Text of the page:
How Jason Heyward's Broken Jaw Impacts the NL Playoff Picture

Joel Reuter@JoelReuterBRFeatured ColumnistAugust 22, 2013

With a 15-game lead in the NL East, it would take a massive collapse for the Atlanta Braves to miss the postseason, but the team was dealt a blow on Wednesday when Jason Heyward suffered a broken jaw.

Facing New York Mets starter Jon Niese in the sixth inning, Heyward took a 90-mph fastball to the face, resulting in a broken right jaw. The injury will likely keep Heyward sidelined for the next four to six weeks, according to a tweet from Mark Bowman of

It's the second significant injury the 24-year-old has suffered this season, as he missed nearly a month at the end of April following an appendectomy, and the team will now have to plan on being without Heyward for its stretch run.

In a simpler time, which in this case happens to be 1978, Pittsburgh Pirates star Dave Parker played in what closely resembled a hockey mask after suffering a broken jaw in a home plate collision (a couple fantastic pictures of that can be seen here, via CBSSports). Chances are, though, that the Braves won't go quite that far in forcing Heyward back on the field.

Overall, Heyward has not put up great numbers by any means this season, batting .253/.347/.423 with 13 home runs and 37 RBI in 352 at-bats. However, he's hit .348/.419/.621 with four home runs and 10 RBI in 18 games in August, giving the team a boost.

He's also one of the best defensive outfielders in the game, winning the Gold Glove last season and not missing a beat this year when filling in for the injured B.J. Upton in center field.

On the season, the team is 65-30 with him in the lineup and just 12-19 without him, so this loss is no minor concern for a team that has been among the hottest in baseball over the past month.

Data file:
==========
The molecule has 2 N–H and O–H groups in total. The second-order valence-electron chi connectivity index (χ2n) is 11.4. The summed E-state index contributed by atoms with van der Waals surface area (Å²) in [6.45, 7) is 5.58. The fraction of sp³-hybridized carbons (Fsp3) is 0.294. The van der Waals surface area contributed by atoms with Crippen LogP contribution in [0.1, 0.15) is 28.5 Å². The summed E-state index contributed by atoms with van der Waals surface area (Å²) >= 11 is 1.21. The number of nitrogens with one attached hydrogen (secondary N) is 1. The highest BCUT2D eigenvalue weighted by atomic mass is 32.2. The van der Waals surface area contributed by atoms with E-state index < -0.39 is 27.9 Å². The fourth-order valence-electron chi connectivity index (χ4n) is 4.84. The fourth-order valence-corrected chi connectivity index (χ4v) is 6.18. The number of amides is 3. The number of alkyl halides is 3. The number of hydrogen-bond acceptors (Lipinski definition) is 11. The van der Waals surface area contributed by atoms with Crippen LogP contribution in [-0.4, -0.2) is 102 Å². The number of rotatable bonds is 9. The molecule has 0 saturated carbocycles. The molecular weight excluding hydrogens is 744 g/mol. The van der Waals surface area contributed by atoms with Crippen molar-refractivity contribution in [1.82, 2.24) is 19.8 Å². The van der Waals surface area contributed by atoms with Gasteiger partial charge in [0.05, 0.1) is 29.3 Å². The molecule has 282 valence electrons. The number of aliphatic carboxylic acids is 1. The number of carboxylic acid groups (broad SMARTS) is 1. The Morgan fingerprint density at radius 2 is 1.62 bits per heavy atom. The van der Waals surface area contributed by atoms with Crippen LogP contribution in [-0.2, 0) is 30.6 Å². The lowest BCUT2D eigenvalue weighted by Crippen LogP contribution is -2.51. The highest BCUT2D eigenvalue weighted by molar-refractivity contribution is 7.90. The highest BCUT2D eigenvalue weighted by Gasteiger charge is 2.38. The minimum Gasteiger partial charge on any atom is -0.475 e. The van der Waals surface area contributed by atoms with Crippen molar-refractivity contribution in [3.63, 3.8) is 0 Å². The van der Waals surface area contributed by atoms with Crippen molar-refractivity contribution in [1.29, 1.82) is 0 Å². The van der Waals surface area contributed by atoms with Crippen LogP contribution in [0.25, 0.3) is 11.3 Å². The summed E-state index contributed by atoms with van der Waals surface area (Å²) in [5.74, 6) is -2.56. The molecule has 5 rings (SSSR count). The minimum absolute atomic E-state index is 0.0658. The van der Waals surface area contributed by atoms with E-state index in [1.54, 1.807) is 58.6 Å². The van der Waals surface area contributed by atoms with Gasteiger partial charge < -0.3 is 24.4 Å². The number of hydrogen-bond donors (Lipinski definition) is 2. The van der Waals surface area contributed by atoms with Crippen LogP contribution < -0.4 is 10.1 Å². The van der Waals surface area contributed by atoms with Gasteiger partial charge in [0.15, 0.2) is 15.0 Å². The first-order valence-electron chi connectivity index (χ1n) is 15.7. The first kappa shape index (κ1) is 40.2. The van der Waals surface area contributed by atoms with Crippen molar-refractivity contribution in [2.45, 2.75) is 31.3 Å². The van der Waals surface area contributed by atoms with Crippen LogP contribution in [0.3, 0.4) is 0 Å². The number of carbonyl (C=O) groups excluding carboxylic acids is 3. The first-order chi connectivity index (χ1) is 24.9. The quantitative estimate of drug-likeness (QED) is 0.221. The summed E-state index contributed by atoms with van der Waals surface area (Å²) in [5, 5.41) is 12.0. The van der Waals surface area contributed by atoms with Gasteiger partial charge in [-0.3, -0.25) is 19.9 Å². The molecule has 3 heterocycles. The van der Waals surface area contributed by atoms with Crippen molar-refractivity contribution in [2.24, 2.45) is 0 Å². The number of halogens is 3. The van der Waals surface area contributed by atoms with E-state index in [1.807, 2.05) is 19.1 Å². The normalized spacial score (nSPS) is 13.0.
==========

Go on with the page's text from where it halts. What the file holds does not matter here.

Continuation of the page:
The Braves currently have the best record in the majors right now at 77-49, but they are just three games up on the Pirates and Los Angeles Dodgers for home-field advantage, and a brief slide could easily knock them out of the top spot in the National League.

That would mean not facing off against the winner of the Wild Card Game, a significant advantage given the fact those teams often use their top arm in what is an elimination game, and could also set up a first-round matchup with the red-hot Dodgers, depending on how things play out over the rest of the season.

In his absence, the Braves will likely move Jordan Schafer to a starting spot, and the 26-year-old has played well in limited action this season. Over 147 at-bats he's hitting .286/.375/.415 with three home runs and 15 RBI and 25 runs scored. He's also swiped 13 bases in 16 attempts, adding speed that Heyward has not brought to the lineup this year.

Evan Gattis would have been the front-runner to move into the starting lineup earlier this year, but he's hit an unimpressive .238/.281/.310 with one home run since the All-Star break and just .161/.257/.226 in the month of August.

The team could still pursue a trade through waivers, with Nate Schierholtz of the Chicago Cubs perhaps the most attractive option. However, it's hard to imagine Schierholtz making it all the way to the Braves given his solid numbers this year (.850 OPS, 18 HR, 58 RBI) and the fact that he is still under team control through next season. If nothing else, someone would likely claim him in a block move.

Mike Morse could be another option, should the Seattle Mariners opt to waive the free-agent-to-be. He's posted a .713 OPS with 13 home runs and 27 RBI in 72 games. He may be less likely to be claimed by someone else than Schierholtz, and if he cleared waivers he likely won't cost the Braves much.

Even without Heyward, the Braves are still one of the best teams in baseball and could very well still secure the best record in the National League.

However, with a small margin separating them from the rest of the NL field, the loss of one of their top players could be what allows the rest of the league to close the gap and pass them for the best record.

Missing out on home-field advantage and the opportunity to play the Wild Card Game winner in the first round (avoiding the Dodgers in the process) could all be a direct result of losing Heyward.